15 December 2016

Op-ed: Credit can increase without government guarantees

Government guarantees of bank loans do little to extend access to credit. A better
approach is to encourage lenders to improve their services.  
Accessing credit is difficult for businesses in the Pacific. While there’s enough liquidity in the banking system, the ratio of private sector credit to GDP is in most cases less than 50 percent—similar to the level in many South Asian and South American countries. In developed or fast-growing economies it is typically around 100 percent.

Reasons for the lack of credit include the difficulty in using land as collateral, a lack of financial records, and poor business skills. Whatever the root cause, business cannot grow without credit, and employment, income growth, and living standards are constrained.

Government-sponsored credit guarantees are often promoted in the Pacific as a way of overcoming the lack of lending. The logic is straightforward: if the government agrees to repay some or all of a loan in the event of default, lenders will be more willing to lend and access to credit will increase.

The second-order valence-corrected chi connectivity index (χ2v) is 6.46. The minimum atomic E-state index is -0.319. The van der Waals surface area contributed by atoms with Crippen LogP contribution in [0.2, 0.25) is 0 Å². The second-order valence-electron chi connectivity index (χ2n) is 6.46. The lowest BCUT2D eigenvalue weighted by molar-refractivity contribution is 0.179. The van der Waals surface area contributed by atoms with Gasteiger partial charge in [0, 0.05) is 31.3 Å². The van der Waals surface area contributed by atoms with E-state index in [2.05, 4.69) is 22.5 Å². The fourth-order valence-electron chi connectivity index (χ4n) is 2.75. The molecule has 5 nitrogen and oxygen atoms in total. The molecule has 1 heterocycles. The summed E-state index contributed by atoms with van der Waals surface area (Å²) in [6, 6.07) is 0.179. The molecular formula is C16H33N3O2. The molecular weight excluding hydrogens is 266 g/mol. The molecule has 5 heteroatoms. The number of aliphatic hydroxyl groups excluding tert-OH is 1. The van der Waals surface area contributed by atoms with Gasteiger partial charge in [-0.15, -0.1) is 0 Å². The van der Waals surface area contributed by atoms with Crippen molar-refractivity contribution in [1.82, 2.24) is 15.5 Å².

But the rationale for guarantee schemes can be challenged on several fronts. The experience to date of the Pacific with these schemes does not make a compelling case for extending their use. In fact, they stand in the way of reforms which could resolve the underlying issues that inhibit lending.

The first challenge is theoretical. Under the schemes, the nature of the risks does not change in any way—all that changes is the entity that bears the risk. Governments typically charge lenders a fee for providing a lending guarantee. If that fee prices the risk appropriately there is still no meaningful change to the lending process—the cost is passed onto the lender and, ultimately, the borrower.